Renewal of the Incendiary Propaganda, 1958–85

  • Dimitry V. Pospielovsky


Khrushchev’s brutal antireligious attacks and persecutions went by almost unnoticed in the West, partly because the predominantly agnostic Western media wanted to see a liberal in Khrushchev and did not care much about religion, but partly also because the features of antireligious campaigns prominent in the 1920s and 1930s were almost absent now. True, a special antireligious mass propaganda journal did appear in 1959. But this Science and Religion (NiR), although aggressive and vulgar at times, as the following blasphemous illustrations demonstrate, was not comparable to the viciousness of Bezbozhnik or Bezbozhnik u stanka. The methods and excuses applied in the mass closure of churches and other forms of persecutions will be discussed in the next chapter. Plenty of unofficial and semi-official reports were available in the West about these brutalities and terror. Many of them even found their way to the Western media, yet the outside world paid little attention to these ‘unconfirmed’ reports. These were several reasons why this onslaught drew so little world public attention at the time.


Religious Believer Soviet Regime Detective Story Holy Place Religious Literature 
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Chapter 5: Renewal of the Incendiary Propaganda, 1958–85

  1. 4.
    Ibid, p.92; G. Vasil’ev, ‘Bogoslov — podstrekatel’, NiR, no. 10 (1966) pp. 25–6; Alla Trubnikova, ‘Klikushi v pokhode’, and Tainik v taburetke’, Oktiabr’, no. 7 (1962) pp. 130–42, and no.9 (1964) pp. 161–77, respectively.Google Scholar
  2. 5.
    P. Voskresensky, ‘Dukhovnyi otets Vadima Shavrova’, NiR, no. 5 (1960) pp. 32–7. For Levitin’s rebuttal, see his ‘Moi otvet zhurnalu Nauka i religiia’, (20 June 1960, Dialogs tserkovnoi Rossiei (Paris: Ixis 1967) pp. 4369Google Scholar
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    N. Kar’kov, ‘K komu zhe idti ispovedovatsia?’, NiR, no. 6 (1960) pp. 61–5. The fraudulence and fixed stereotypes of such publications and clergy character-assassinations are revealed particularly when well-known (alas, not for the average Soviet citizen) historical facts are thus twisted: for instance, the story of the 1921–2 famine and Patriarch Tikhon’s attitude to it. Contrast: Unsigned, ‘Padenie sviateishego patriarkha’, NiR, no. 3 (1964) pp. 88–90; and Pospielovsky, The Russian Church, vol. 1, ch. 3. Attacks against Archb. Iov continued even after he had served his prison term and became a diocesan bishop once again.Google Scholar
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  17. 15.
    ‘Na beregu chernoi magii’, NiR, no. 1 (1963) pp. 21–9Google Scholar
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    Larisa Kuznetsova, ‘Na tikhoi ulitse’, NiR, no. 1 (1974) pp. 44–9; V. Kharazov, ‘Dosadnaia istoriia’, NiR, no. 7 (1979).Google Scholar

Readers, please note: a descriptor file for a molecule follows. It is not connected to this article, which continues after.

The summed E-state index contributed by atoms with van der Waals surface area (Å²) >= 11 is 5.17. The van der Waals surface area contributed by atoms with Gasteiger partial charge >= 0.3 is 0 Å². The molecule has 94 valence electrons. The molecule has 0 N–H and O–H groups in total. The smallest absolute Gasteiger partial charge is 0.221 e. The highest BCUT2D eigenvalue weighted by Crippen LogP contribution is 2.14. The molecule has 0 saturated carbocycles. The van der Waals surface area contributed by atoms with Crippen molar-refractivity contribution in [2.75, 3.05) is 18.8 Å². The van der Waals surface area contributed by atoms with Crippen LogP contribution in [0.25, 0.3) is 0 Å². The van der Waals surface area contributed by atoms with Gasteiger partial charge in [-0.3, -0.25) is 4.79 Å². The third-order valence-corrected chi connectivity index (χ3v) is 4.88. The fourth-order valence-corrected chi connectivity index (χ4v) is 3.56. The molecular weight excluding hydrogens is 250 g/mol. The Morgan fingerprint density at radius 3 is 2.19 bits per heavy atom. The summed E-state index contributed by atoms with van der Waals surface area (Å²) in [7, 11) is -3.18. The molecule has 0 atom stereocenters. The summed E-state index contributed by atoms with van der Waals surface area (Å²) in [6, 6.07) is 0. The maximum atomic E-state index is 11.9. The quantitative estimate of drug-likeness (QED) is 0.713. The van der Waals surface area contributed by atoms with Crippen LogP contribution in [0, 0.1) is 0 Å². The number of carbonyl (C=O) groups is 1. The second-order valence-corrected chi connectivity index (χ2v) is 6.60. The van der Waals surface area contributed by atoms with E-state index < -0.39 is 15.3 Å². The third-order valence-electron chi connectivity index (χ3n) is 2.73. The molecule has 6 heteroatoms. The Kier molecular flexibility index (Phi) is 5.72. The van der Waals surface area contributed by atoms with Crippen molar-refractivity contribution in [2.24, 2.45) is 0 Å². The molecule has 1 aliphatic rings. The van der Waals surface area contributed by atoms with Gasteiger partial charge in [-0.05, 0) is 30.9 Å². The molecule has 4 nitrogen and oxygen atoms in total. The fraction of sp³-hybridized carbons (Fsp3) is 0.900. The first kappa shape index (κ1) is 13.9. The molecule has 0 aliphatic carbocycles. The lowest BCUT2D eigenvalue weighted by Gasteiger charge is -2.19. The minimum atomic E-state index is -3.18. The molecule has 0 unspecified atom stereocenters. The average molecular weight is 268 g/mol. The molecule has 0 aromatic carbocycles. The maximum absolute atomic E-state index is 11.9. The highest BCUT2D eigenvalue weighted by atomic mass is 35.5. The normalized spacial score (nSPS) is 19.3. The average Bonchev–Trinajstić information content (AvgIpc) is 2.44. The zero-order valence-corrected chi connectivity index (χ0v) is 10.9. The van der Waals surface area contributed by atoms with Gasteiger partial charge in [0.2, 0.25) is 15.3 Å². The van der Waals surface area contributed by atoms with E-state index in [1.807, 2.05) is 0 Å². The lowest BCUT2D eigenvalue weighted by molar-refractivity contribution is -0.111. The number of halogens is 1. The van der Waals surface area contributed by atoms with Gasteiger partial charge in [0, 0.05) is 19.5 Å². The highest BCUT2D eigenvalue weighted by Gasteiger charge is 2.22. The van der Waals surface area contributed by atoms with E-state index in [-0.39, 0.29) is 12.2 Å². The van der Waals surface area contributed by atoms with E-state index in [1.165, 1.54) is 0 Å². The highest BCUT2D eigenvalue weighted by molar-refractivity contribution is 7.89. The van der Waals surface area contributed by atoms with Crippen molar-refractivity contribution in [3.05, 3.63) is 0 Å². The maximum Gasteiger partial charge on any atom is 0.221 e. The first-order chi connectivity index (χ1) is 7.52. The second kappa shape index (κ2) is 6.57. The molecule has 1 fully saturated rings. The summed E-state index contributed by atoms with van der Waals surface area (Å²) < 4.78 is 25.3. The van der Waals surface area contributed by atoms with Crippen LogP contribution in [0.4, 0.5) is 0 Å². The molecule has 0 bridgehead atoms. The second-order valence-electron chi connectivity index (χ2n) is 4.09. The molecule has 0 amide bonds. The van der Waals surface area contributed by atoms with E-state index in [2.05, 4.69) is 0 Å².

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    In addition to the above titles, see inter alia: Belov and Shilkin, Religiia v sovremennoi ideologicheskoi bor’be (M.: Znanie, 1971)Google Scholar
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    V. V. Konik, Tainy religioznykh missii (M.: Molodaia gvardiia, 1980)Google Scholar
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    Belov, Sviatye bez nimbov (M.: Sovetskaia Rossiia, 1983)Google Scholar
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    V. V. Konik, Tainy religioznykh missii (M.: Molodaia gvardiia, 1980); and a multitude of other similar publications.Google Scholar
  34. 38.
    Cited from A. Babiichuk, ‘Molodiozhy ideinuiu zakalku’, NiR, no. 1 (1985) p. 10. It is interesting that the resolutions of that ideological plenum do not mention religion by name, but only ideological diversions and the necessity to struggle for a better ideological education of the Soviet people. Soviet ‘religiological’ publications constantly refer to that plenum, and cite excerpts from speeches, as in Babichuk’s article, in the way of a guidance for the intensification of anti-religious struggle. In most such quotations it is merely declared, ‘as stated at the plenum’, thus giving the impression that such direct appeals were contained in one of its resolutions (or perhaps there was an unpublished secret resolution to this effect as well).Google Scholar
  35. 39.
    G. Belikova, ‘Strannaia sud’ba Sashi Karpova’, NiR, no. 9 (1984) pp. 37–40Google Scholar
  36. 40.
    A. Shamaro, ‘Delo igumenii Mitrofanii’, NiR, no. 9 (1984) pp. 41–5Google Scholar
  37. 40.
    D. Koretsky and Shamaro, ‘“Sviataia” Nastia’, NiR, no. 3 (1984) pp. 45–50Google Scholar
  38. 40.
    A. Shuvalov, ‘Piushchee dukhovenstvo’, NiR, no. 6 (1984) p. 40Google Scholar
  39. 40.
    F. Nikitina, ‘V belom klobuke s zhandarmskim axelbantom’, NiR, nos 11 and 12 (1982) pp. 41–3 and 42–4, respectivelyGoogle Scholar
  40. 40.
    N. Aleev, ‘Ne ukradi, a sam ukral’, Pravda vostoka (1 January 1970) p. 4.Google Scholar
  41. 42.
    Vladimir Tendriakov, ‘Chudotvornaia’ (The Miracle-Working Icon), Chrezvychainoe (M.: Sovremennik, 1972) pp. 91–178; the story was first published in the early 1960s.Google Scholar
  42. 42.
    M. G. Pismanik, Lichnost’ i religiia (M.: Nauka, 1976) pp. 18–21.Google Scholar

Copyright information

© Dimitry V. Pospielovsky 1988

Authors and Affiliations

  • Dimitry V. Pospielovsky
    • 1
  1. 1.University of Western OntarioCanada

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